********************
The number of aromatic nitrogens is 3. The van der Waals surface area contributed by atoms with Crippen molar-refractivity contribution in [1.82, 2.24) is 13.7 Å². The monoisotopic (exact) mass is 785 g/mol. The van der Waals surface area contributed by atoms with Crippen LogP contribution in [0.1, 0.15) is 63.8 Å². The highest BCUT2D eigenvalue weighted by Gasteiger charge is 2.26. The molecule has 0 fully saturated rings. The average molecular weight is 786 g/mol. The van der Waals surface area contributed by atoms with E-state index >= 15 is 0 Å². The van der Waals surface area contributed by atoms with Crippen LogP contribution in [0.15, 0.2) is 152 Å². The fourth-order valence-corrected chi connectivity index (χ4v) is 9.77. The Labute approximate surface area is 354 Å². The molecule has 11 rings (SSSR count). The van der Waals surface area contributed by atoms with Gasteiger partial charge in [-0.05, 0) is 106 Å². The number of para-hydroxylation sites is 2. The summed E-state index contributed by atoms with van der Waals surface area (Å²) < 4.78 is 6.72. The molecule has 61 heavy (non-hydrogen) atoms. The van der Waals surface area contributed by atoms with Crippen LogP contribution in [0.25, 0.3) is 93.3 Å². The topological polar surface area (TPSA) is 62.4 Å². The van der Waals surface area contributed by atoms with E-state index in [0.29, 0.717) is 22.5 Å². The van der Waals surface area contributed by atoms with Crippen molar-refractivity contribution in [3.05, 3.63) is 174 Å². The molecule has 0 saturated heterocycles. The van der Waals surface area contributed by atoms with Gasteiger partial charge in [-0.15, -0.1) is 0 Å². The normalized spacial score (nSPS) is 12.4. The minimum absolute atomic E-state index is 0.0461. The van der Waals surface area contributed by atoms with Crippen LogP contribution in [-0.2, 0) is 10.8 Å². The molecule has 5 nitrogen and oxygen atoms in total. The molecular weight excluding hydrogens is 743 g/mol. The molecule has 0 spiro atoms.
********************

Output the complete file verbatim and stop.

The number of aromatic nitrogens is 3. The van der Waals surface area contributed by atoms with Crippen molar-refractivity contribution in [1.82, 2.24) is 13.7 Å². The monoisotopic (exact) mass is 785 g/mol. The van der Waals surface area contributed by atoms with Crippen LogP contribution in [0.1, 0.15) is 63.8 Å². The highest BCUT2D eigenvalue weighted by Gasteiger charge is 2.26. The molecule has 0 fully saturated rings. The average molecular weight is 786 g/mol. The van der Waals surface area contributed by atoms with E-state index >= 15 is 0 Å². The van der Waals surface area contributed by atoms with Crippen LogP contribution in [0.15, 0.2) is 152 Å². The fourth-order valence-corrected chi connectivity index (χ4v) is 9.77. The Labute approximate surface area is 354 Å². The molecule has 11 rings (SSSR count). The van der Waals surface area contributed by atoms with Gasteiger partial charge in [-0.05, 0) is 106 Å². The number of para-hydroxylation sites is 2. The summed E-state index contributed by atoms with van der Waals surface area (Å²) < 4.78 is 6.72. The molecule has 61 heavy (non-hydrogen) atoms. The van der Waals surface area contributed by atoms with Crippen LogP contribution in [0.25, 0.3) is 93.3 Å². The topological polar surface area (TPSA) is 62.4 Å². The van der Waals surface area contributed by atoms with E-state index in [0.29, 0.717) is 22.5 Å². The van der Waals surface area contributed by atoms with Crippen molar-refractivity contribution in [3.05, 3.63) is 174 Å². The molecule has 0 saturated heterocycles. The van der Waals surface area contributed by atoms with Gasteiger partial charge in [-0.15, -0.1) is 0 Å². The normalized spacial score (nSPS) is 12.4. The minimum absolute atomic E-state index is 0.0461. The van der Waals surface area contributed by atoms with Crippen LogP contribution in [-0.2, 0) is 10.8 Å². The molecule has 5 nitrogen and oxygen atoms in total. The molecular weight excluding hydrogens is 743 g/mol. The molecule has 0 spiro atoms.